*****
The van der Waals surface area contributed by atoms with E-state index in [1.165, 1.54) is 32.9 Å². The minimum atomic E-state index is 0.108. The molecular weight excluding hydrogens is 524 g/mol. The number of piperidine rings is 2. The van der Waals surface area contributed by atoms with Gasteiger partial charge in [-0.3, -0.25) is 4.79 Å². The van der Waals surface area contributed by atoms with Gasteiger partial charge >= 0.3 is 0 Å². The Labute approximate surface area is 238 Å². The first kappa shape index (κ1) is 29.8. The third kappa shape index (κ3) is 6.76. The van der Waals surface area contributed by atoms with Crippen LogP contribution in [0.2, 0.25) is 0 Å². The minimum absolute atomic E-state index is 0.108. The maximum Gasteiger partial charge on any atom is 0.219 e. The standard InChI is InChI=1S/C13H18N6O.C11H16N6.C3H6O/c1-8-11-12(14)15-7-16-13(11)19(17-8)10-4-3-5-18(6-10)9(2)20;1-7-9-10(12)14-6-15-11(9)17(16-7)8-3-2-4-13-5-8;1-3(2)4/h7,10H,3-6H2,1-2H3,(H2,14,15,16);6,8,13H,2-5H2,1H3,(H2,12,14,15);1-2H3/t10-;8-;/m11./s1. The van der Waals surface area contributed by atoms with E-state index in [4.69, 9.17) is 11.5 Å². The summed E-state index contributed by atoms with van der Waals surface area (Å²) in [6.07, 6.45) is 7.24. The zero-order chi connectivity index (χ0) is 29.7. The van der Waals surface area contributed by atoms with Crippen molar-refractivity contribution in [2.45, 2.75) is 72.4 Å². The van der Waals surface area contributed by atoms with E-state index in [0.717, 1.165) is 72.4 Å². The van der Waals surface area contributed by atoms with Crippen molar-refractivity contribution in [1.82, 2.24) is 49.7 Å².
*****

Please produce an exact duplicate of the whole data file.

The van der Waals surface area contributed by atoms with E-state index in [1.165, 1.54) is 32.9 Å². The minimum atomic E-state index is 0.108. The molecular weight excluding hydrogens is 524 g/mol. The number of piperidine rings is 2. The van der Waals surface area contributed by atoms with Gasteiger partial charge in [-0.3, -0.25) is 4.79 Å². The van der Waals surface area contributed by atoms with Gasteiger partial charge >= 0.3 is 0 Å². The Labute approximate surface area is 238 Å². The first kappa shape index (κ1) is 29.8. The third kappa shape index (κ3) is 6.76. The van der Waals surface area contributed by atoms with Crippen LogP contribution in [0.2, 0.25) is 0 Å². The minimum absolute atomic E-state index is 0.108. The maximum Gasteiger partial charge on any atom is 0.219 e. The standard InChI is InChI=1S/C13H18N6O.C11H16N6.C3H6O/c1-8-11-12(14)15-7-16-13(11)19(17-8)10-4-3-5-18(6-10)9(2)20;1-7-9-10(12)14-6-15-11(9)17(16-7)8-3-2-4-13-5-8;1-3(2)4/h7,10H,3-6H2,1-2H3,(H2,14,15,16);6,8,13H,2-5H2,1H3,(H2,12,14,15);1-2H3/t10-;8-;/m11./s1. The van der Waals surface area contributed by atoms with E-state index in [4.69, 9.17) is 11.5 Å². The summed E-state index contributed by atoms with van der Waals surface area (Å²) in [6.07, 6.45) is 7.24. The zero-order chi connectivity index (χ0) is 29.7. The van der Waals surface area contributed by atoms with Crippen molar-refractivity contribution in [2.45, 2.75) is 72.4 Å². The van der Waals surface area contributed by atoms with E-state index in [0.717, 1.165) is 72.4 Å². The van der Waals surface area contributed by atoms with Crippen molar-refractivity contribution in [1.82, 2.24) is 49.7 Å².